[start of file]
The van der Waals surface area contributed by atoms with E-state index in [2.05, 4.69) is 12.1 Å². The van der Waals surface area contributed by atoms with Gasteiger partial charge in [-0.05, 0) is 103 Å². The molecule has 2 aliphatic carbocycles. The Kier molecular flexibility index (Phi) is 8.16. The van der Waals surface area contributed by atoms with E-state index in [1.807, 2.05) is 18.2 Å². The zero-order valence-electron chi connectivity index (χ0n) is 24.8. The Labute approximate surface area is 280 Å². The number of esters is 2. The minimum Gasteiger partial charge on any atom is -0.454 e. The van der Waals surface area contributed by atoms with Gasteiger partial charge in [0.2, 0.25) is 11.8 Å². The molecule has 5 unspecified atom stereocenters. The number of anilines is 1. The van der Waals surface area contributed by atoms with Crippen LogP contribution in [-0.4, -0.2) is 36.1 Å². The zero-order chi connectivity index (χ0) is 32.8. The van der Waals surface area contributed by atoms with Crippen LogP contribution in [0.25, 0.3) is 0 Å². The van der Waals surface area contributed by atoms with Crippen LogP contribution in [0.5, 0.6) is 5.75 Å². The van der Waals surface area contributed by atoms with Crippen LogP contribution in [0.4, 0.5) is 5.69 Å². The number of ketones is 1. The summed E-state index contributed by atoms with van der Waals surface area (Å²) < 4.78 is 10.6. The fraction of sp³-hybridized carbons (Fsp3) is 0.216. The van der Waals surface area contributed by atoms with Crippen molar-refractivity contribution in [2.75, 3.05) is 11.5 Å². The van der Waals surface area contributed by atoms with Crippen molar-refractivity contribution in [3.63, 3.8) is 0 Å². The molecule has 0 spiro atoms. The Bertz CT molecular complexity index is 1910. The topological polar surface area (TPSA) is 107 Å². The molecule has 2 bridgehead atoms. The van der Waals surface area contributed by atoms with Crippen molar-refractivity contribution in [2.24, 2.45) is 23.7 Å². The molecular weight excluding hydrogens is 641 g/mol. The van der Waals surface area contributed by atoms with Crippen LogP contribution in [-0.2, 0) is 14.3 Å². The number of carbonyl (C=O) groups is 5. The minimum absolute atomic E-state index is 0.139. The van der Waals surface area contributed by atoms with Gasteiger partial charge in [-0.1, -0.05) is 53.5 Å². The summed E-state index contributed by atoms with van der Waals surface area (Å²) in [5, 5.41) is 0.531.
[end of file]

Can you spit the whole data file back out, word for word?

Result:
The van der Waals surface area contributed by atoms with E-state index in [2.05, 4.69) is 12.1 Å². The van der Waals surface area contributed by atoms with Gasteiger partial charge in [-0.05, 0) is 103 Å². The molecule has 2 aliphatic carbocycles. The Kier molecular flexibility index (Phi) is 8.16. The van der Waals surface area contributed by atoms with E-state index in [1.807, 2.05) is 18.2 Å². The zero-order valence-electron chi connectivity index (χ0n) is 24.8. The Labute approximate surface area is 280 Å². The number of esters is 2. The minimum Gasteiger partial charge on any atom is -0.454 e. The van der Waals surface area contributed by atoms with Gasteiger partial charge in [0.2, 0.25) is 11.8 Å². The molecule has 5 unspecified atom stereocenters. The number of anilines is 1. The van der Waals surface area contributed by atoms with Crippen LogP contribution in [-0.4, -0.2) is 36.1 Å². The zero-order chi connectivity index (χ0) is 32.8. The van der Waals surface area contributed by atoms with Crippen LogP contribution in [0.25, 0.3) is 0 Å². The van der Waals surface area contributed by atoms with Crippen LogP contribution in [0.5, 0.6) is 5.75 Å². The van der Waals surface area contributed by atoms with Crippen LogP contribution in [0.4, 0.5) is 5.69 Å². The number of ketones is 1. The summed E-state index contributed by atoms with van der Waals surface area (Å²) < 4.78 is 10.6. The fraction of sp³-hybridized carbons (Fsp3) is 0.216. The van der Waals surface area contributed by atoms with Crippen molar-refractivity contribution in [2.75, 3.05) is 11.5 Å². The van der Waals surface area contributed by atoms with Crippen molar-refractivity contribution in [3.63, 3.8) is 0 Å². The molecule has 0 spiro atoms. The Bertz CT molecular complexity index is 1910. The topological polar surface area (TPSA) is 107 Å². The molecule has 2 bridgehead atoms. The van der Waals surface area contributed by atoms with Crippen molar-refractivity contribution in [2.24, 2.45) is 23.7 Å². The molecular weight excluding hydrogens is 641 g/mol. The van der Waals surface area contributed by atoms with Crippen LogP contribution in [-0.2, 0) is 14.3 Å². The number of carbonyl (C=O) groups is 5. The minimum absolute atomic E-state index is 0.139. The van der Waals surface area contributed by atoms with Gasteiger partial charge in [-0.1, -0.05) is 53.5 Å². The summed E-state index contributed by atoms with van der Waals surface area (Å²) in [5, 5.41) is 0.531.